Police have stepped up their patrols, even though LAPD Deputy Chief Bill Scott agrees with Townsend that the #100days100nights threat may not be real.

"I wouldn't say we're in the middle of a gang war," Scott says. "We do have a spike of violence."

'Almost like al-Qaeda'

Since Peevy's shooting, close to a quarter of the #100 days#100 nights have passed and there have been a handful of shootings. Some of the victims had no gang affiliation, and many people who live in the community formerly known as South Central are convinced those shootings have their origins online.

"I wake up every morning praying that nothing's going to happen to me," Keith McCalebb says. "Me living in this area for my 23 years, that's like the most people that have ever died in a year over a gang. So this is real."

People here don't scare easily, he says. But he's among many residents who are now avoiding their own neighbourhoods. That's why 19-year-old Tylynn Burns decided to drive to the grocery store even though it's only two blocks away.

"And it's just scary because I could get hurt when I have nothing to do with anything," Burns says. "I'm not gang-related at all."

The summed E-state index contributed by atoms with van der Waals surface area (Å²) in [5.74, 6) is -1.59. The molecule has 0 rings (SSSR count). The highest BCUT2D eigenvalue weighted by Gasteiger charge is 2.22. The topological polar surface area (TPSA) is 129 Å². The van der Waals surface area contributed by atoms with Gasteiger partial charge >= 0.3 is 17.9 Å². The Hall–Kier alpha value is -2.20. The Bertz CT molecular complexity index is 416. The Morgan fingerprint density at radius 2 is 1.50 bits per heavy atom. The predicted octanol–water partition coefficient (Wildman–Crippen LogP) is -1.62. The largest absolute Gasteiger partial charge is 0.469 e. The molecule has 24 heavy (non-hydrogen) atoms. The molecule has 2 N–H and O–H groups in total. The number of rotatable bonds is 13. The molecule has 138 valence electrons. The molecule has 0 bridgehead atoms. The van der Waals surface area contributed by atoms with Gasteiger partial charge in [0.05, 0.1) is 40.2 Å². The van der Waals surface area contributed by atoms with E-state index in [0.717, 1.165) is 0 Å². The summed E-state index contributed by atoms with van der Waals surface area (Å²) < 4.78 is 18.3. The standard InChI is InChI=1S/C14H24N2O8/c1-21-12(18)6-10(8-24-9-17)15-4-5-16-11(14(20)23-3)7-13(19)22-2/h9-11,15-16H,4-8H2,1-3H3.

Robert Rubin, who runs a gang intervention group called Advocates for Peace and Urban Unity, says there's a word for what the gangs are doing online: terrorism.

"It's almost like al-Qaeda. This is guerrilla warfare. How do you fight that?"

Rubin has been trying to fight gang violence for decades, and he says intervenors can also use what he terms the "un-social media" to track threats. But the sheer volume of chatter online makes that almost impossible.

"It's a faceless enemy," Rubin says. "People can brag. People can threaten. And we have lost the social interaction with face-to-face, so you don't know what the enemy looks like now. The old adage 'sticks and stones may break my bones but words do not hurt me,' I believe is no longer true. I think words are causing people to die."

Former gang member-turned-interventionist Skipp Townsend watches the funeral of Kenneth Peevy, looking for those who may be acting too emotional. (Kim Brunhuber)

Recently, Rubin's friend was gunned down at a stop sign. He believes his friend was the victim of a beef that started online.

"He was killed July 25th around 5:30 p.m. on his way home to change clothes to come to work."

Rubin says the former gang member had turned his life around; for the last four years he'd been a crossing guard.

 "And he did that faithfully, rain or shine," Rubin says.

Thursday Rubin buried his friend in the same cemetery that now holds Kenneth Peevy.


Kim Brunhuber

Los Angeles correspondent

Kim Brunhuber is a CBC News Senior Reporter based in Los Angeles. He has travelled the world from Sierra Leone to Afghanistan as a videojournalist, shooting and editing pieces for TV, radio and online. Originally from Montreal, he speaks French and Spanish, and is also a published novelist.